The King’s Lifeguard Regiment of Foot
|Flag Illustration 1|
|Flag Illustration 2|
|Flag Illustration 3|
|Flag Illustration 4|
|Conflicts||First Civil War|
|Colonel||King Charles I|
|Lord Willoughby D'Eresby|
|Field Armies||Oxford 1642-1645|
The King’s Lifeguard Regiment of Foot, serving with the Oxford Army throughout the First Civil War
- June: Recruiting begins at York, incorporating recruits from Willoughby's estates in Lincolnshire
- August: Miners from Derbyshire are provided as recruits by Thomas Bushell
- August: Move to Shrewsbury and recruit from Cheshire
- October: Quartered at Yeaton, Walson (?), Oldbury and Morville in Shropshire
- October: Battle of Edgehill Sir Nicholas Byron's Brigade
- October: Siege of Banbury
- November: Standoff at Turnham Green
- December to April: Garrison of Oxford
- February: Storm of Cirencester (detachment as part of a commanded party under Col Lewis Kirke)
- April: Skirmish at Little Dean (det under Leighton)
- April: Battle of Ripple Field (det under Leighton)
- April: Skirmish at Dorchester-on-Thames
- April: Battle of Caversham Bridge
- April to July: Garrison of Oxford
- August to September: Siege of Gloucester
- September: Detachment remaining in Oxford escorts a convoy to the army
- September: First Battle of Newbury Sir Nicholas Byron's Brigade
- September: Return to Oxford, remaining in garrison over the winter
- April: Mustered at Aldbourne Chase
- April: 350 men sent to reinforce Hopton
- June: Battle of Cropredy Bridge
- August: Battle of Lostwithiel Colonel Thomas Blagge's Brigade
- August: Skirmish at Caradon Down and Saltash, where a detachment storms a house at Lee held by Abercrombie's Dragoons
- October: Second Battle of Newbury
- November: Relief of Donnington Castle
- November: Garrison of Oxford over the winter
- May: At Stow on the Wold
- May: Storm of Leicester
- June: Battle of Naseby, the regiment's rank and file captured and marched to London
- July: Lt Col Leighton and QM Stone at Hereford, recruiting includes 150 Lifeguard soldiers captured at Naseby now released in a prisoner exchange
- July to September: Besieged in Hereford
- December: Hereford stormed
- March: Battle of Stow on the Wold, QM Stone captured, presumably with any remaining soldiers of the regiment
There is a regimental history available online at The King's Lifeguard of Foote of the Sealed Knot
The Lifeguard of foot absorbed William Legge's company of firelocks that had fought as an independent unit at Edgehill.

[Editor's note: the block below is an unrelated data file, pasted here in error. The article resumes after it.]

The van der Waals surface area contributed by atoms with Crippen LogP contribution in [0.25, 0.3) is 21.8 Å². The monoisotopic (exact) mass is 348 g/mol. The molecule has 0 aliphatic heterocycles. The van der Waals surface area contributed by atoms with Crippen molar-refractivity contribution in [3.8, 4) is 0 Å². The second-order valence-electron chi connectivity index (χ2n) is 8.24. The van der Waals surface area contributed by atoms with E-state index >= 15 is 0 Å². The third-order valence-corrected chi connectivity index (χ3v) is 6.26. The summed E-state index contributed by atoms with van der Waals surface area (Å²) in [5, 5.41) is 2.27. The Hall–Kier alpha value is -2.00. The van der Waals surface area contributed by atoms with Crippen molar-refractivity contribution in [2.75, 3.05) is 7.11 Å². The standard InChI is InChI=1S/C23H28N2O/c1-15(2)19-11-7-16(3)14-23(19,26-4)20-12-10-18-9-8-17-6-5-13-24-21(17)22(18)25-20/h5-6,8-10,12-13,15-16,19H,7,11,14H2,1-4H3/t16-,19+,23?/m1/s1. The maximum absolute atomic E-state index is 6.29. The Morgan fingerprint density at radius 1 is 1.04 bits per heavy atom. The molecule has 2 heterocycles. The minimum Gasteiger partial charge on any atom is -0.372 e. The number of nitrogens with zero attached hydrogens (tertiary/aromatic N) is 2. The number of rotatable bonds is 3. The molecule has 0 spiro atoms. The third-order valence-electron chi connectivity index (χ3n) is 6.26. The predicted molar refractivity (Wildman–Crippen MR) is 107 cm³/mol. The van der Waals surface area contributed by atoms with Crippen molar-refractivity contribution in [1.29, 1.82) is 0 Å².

Coats, Flags and Equipment
The regiment are noted as 'red', probably referring to flag colour, by Edgehill 2). Thomas Bushell was thanked for cloathing our liefe Guard and three regiments more, with suites, stockings, shoes, and mounteers when wee were readie to march in the ffield. They were noted dressed in red coats and Montero caps in 1643 and 1644 3). In September 1644 they were issued clothes at Chard, these appear to have been red coats as they are noted in red coats and montero caps in October 1644.
The King's Lifeguard carried a unique pattern of red colours with large St George crosses rather than the usual small cross in a canton. The Colonel's colour (Illustration 1) featured a crown over a motto DIEU ET MON DROIT over a gold lion passant. The Lieutenant Colonel's colour had a crown over a gold dragon rampant (Illustration 2). The Major's colour had a crown over a golden portcullis (Illustration 3) and the captains' colours were distinguished by varying numbers of crowned Tudor rose devices (Illustration 4). Only three of the captains' colours were recorded. There is some variation in the depictions of the flags of the Lifeguard, including possible use of a lion rampant and a gryphon on the field officers' flags, these are detailed by Peachey and Prince 4). All 10 of the Lifeguard colours were captured at Naseby.
A letter from early February 1643 by Sir Jacob Astley’s states Sir John Heydon may be pleased to take notice that the regiment of the King’s guards being very weekly Armed; as the last time his Majesty saw this garrison in Armes, where they appeared 190 armed and 210 unarmed wherefore I pray as many Armes shall be brought into the Magazine let some especial care be taken first to furnish the King’s guards before any other regiments with the number of 110 Armes or some sufficient supply5).
From February to April 1643 110 muskets and 212 pikes were issued to the Lifeguard. They were issued 100 muskets from Weymouth by February 16446). In April 1644 they were issued with 132 muskets and bandoliers and 68 long pikes.
King Charles I
Lord Willoughby D'Eresby
Montagu Bertie, Lord Willoughby d'Eresby at the start of the war, succeeded to the Earldom of Lindsey on the death of his father who led the Lord General’s Regiment of Foot at Edgehill and died from his wounds thereafter. Willoughby was captured at Edgehill and imprisoned at Warwick Castle, then Windsor, until exchanged in August 1643. By 1644 he was referred to as Lieutenant General of our Guards.
Lt. Col Sir William Vavasour
Captured at Edgehill and imprisoned at Warwick, then Windsor, he escaped from Windsor and rejoined the regiment in April 1643. In June 1643 he left after being appointed to command in Herefordshire and South Wales.
Lt. Col. Sir William Leighton
Initially serving as Major, he was wounded at Edgehill. Promoted to Lt Col in June 1643 replacing Vavasour. He was knighted in 1645.
Major Robert Markham
Promoted to Major in June 1643, taking over from Leighton.
Lists of the regiment's officers are shown in Officers and Regiments of the Royalist Army by Stuart Reid (Partizan Press) and at The King's Lifeguard of Foote of the Sealed Knot
- June 1642: Said to be 1000 men
- November 1642: Approximately 670, inferred from pay warrants
- February 1643: 400, excluding officers
- February 1643: 512 soldiers, although 322 'unarmed'
- April 1644: 350 men at Aldbourne
- May 1645: 200 strong at Stow on the Wold according to Symonds